So in the interests of effectively engaging those who currently sit on the fence, the time has probably come to think up some new rhetoric. Or better yet, to forgo flashy rhetoric altogether and just let the facts — which are damning enough on their own — speak for themselves.

Update 11/05/2012: This post has been reprinted here on rabble.ca.

What Obama Should Say If His Health Bill Loses in Court

The Patient Protection and Affordable Care Act, President Barack Obama’s signature health care reform bill, had its three days in the Supreme Court last week, and by most accounts it did not go very well. Nothing is certain until the Court delivers its ruling in June. But if it does declare the bill unconstitutional, this is what — in my yes-we-canniest of dreams — I would like to hear the President say:

My fellow Americans,

The Supreme Court issued a decision today that I don’t think was right. It declared that Congress does not have the Constitutional authority to compel Americans to purchase health insurance.

I personally believe that this “individual mandate” was a crucial part of the health care law. It’s not there just because I think it’s good for Americans, just because Washington fat cats like me know what’s best for everyone. It’s there because health care reform requires insurance companies to provide coverage to applicants with pre-existing conditions. Without the individual mandate, people would only bother to buy insurance once they got sick, insurance companies would go out of business, and the entire industry would collapse. The individual mandate was never about big-government paternalism; it was about protecting private enterprise.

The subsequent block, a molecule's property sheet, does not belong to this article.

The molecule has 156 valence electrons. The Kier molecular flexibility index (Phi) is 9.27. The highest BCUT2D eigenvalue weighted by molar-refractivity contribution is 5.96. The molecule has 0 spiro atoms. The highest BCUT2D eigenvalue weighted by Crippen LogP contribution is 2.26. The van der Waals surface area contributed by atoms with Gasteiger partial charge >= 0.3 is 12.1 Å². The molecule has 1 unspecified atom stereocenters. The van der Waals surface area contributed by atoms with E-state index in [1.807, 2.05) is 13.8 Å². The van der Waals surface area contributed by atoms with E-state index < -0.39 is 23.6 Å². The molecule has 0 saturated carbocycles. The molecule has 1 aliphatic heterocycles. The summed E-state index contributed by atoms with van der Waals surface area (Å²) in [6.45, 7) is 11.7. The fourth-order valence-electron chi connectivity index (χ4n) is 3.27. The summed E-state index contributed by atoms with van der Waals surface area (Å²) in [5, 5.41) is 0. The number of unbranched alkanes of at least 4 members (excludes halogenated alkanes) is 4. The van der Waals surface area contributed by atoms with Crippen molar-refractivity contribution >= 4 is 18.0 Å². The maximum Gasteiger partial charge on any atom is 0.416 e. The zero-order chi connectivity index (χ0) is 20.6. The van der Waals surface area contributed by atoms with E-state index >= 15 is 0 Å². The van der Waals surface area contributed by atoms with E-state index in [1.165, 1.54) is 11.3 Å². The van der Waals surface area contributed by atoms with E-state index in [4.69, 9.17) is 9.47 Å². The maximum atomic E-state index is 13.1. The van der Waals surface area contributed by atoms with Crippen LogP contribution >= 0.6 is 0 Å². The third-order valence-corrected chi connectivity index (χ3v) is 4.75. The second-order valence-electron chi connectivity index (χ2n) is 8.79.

But you’ve all heard these arguments before. I won’t repeat them. Nor will I reprise the regrettable performance I gave during the emotional aftermath of the hearings last spring, and complain of judicial activism just like conservatives do whenever they lose a case. The Supreme Court justices are good people who were just doing their jobs.

What I will do in the face of the legal lemons I have been handed is make lemonade. I will propose an alternative foundation for universal health coverage. And to my political opponents who have accused me throughout my Presidency of orchestrating a government takeover of health care, I’ve got news for you:

You ain’t seen nothing yet!

If there is any sector in our economy in desperate need of government intrusion, it is those profiteers of death, those deniers of coverage to the sick and the poor, in the health insurance industry. So here today, I am announcing that I will stake my entire re-election campaign on the pledge to enact a single-payer health care system for America.

I have always preferred single-payer to the compromise on a compromise we actually wound up with. Also known as “Medicare for all,” it would be funded entirely through taxation, and would therefore not require the individual purchase of insurance policies. As in most other industrialized democracies, health coverage would be automatic, rendering the mandate unnecessary and sidestepping any Constitutional objections.

Of course, Republicans will scream “socialism,” just like they always do. But before you get swept up in their vintage red-baiting rhetoric, please consider what kind of health care plans they will offer up instead. I can tell you right now what Republicans will give you, whether in the House, the Senate, or the Oval Office: more of the status quo. A country in which, despite its riches, 50 million people lack health insurance, and tens of millions more are inadequately covered; in which people are forced into bankruptcy — or worse, into early graves — by medical bills; in which your friends, your relatives, your neighbours, your co-workers, live one unlucky diagnosis away from destitution.

If a drop of socialism in our capitalistic sea is what it takes to right this wrong, then slap a beard on my face and call me Fidel. Some things are more important than political labels. I believe that most of you understand this, and if the Republicans don’t, then it is up to you to teach them on November 6.

Thank you. And may God bless . . .

Et cetera, et cetera.